The small town that was key to the new mask guide

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. – The July 4 holiday is always a big celebration in the small town of Provincetown, Massachusetts. A host of parties and events generally draw thousands of visitors from across the country to Cape Cod.

“That’s what we say is the official start of summer,” said Christopher Roberts, owner of a game and puzzle store in Provincetown. “The 4th of July is full … and then, from that day on, it continues like this.”

Provincetown, home to about 3,000 year-round residents, became the national spotlight last week. This was because it was the case study that convinced the US Centers for Disease Control and Prevention (CDC) to change their guidelines on mask use.

The study, which was released Friday by the CDC, said 469 COVID-19 cases were identified in Massachusetts residents who had traveled to Barnstable County, which includes Provincetown, between July 3-17. The cases were associated with “multiple summer events and large public gatherings,” the report said.

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About three-quarters of those cases occurred among fully vaccinated people. That finding suggests that inoculated people can also spread the virus, including the dangerous delta variant, which has been fueling the country’s latest surge.

There were five hospitalizations associated with the outbreak, four of which were fully vaccinated people, and no deaths were reported, according to the CDC study.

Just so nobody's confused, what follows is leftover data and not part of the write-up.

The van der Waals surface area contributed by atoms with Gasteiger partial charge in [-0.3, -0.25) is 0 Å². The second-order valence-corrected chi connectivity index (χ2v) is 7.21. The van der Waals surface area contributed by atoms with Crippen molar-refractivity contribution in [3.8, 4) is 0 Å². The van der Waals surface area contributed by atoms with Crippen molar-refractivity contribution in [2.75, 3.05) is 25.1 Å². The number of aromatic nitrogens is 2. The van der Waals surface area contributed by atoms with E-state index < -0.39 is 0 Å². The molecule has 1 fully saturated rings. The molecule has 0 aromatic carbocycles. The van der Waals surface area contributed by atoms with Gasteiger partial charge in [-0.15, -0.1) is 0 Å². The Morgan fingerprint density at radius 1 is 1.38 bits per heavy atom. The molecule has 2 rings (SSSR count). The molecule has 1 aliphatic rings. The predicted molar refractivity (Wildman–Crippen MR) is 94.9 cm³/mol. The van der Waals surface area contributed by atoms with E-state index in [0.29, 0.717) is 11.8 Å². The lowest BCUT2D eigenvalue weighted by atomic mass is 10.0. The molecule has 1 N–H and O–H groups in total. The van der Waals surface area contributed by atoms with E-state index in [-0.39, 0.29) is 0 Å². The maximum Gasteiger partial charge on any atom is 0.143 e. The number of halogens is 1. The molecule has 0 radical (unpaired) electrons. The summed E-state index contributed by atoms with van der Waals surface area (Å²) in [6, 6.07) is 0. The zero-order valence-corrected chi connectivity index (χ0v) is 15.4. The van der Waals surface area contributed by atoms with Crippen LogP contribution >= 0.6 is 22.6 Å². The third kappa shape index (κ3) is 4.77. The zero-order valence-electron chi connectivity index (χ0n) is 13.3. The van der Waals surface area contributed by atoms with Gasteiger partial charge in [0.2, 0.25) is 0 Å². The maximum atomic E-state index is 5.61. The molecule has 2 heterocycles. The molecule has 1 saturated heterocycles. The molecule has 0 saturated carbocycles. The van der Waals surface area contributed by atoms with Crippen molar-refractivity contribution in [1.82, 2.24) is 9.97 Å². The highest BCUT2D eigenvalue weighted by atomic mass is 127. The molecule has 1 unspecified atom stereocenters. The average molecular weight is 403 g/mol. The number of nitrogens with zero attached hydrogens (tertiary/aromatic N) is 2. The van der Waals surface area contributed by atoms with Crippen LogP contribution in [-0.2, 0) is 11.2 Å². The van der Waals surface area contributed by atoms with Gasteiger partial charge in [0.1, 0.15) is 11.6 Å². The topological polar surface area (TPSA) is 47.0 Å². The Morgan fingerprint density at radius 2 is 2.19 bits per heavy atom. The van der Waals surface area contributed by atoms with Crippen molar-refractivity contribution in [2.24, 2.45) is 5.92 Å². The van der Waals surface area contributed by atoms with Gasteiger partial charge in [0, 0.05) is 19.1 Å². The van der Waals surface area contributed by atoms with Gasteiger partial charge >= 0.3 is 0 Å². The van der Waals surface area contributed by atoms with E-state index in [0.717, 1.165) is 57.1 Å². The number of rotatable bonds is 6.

The agency updated its mask guide last week. He recommended that vaccinated people use them indoors, when in areas with “substantial” or “high” COVID-19 transmission to avoid further spread of that variant.

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“I personally had the impression that it would be difficult to get (COVID-19)” after receiving the vaccine, said Ken Horgan, a hotel owner in Provincetown.

“But I was quickly educated, since we were all here. Getting vaccinated doesn’t enable you to engage in high-risk activities or assume you don’t have to take any precautions,” she told CNN’s Alisyn Camerota on Friday.

To stem further spread, local leaders again mandated the use of face masks for Provincetown. Fully vaccinated residents and business owners say they are doing their part to double down on safety measures and push for more vaccinations.

They see the study as a wake-up call that while the vaccine is very effective in preventing serious illness and death, it works best when combined with other precautions.

“We were told that if you are vaccinated, you are almost invincible and I think … we wrongly assume that,” John Berman, city manager, told CNN’s Alex Morse on Friday.

‘A Petri dish for the country’

Debbie Nadolney, director and curator of the AMP Gallery in Provincetown, said that while she, her partner, and most of the people she knows in town have been vaccinated, she felt the requirements for masks and other safety measures were removed too much. early.

For that reason, she continued to wear her mask after receiving the vaccine and encouraged others to do so when they were in the gallery.

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“It just seemed like common sense to continue,” he said. “Only half the country … has been vaccinated, we haven’t reached, you know, the vaccination rate of 70 or 80% in the country yet. So why are we celebrating?”

About 57.5% of the U.S. population has received at least one dose of the COVID-19 vaccine, and nearly 49.5% are fully vaccinated, CDC data shows.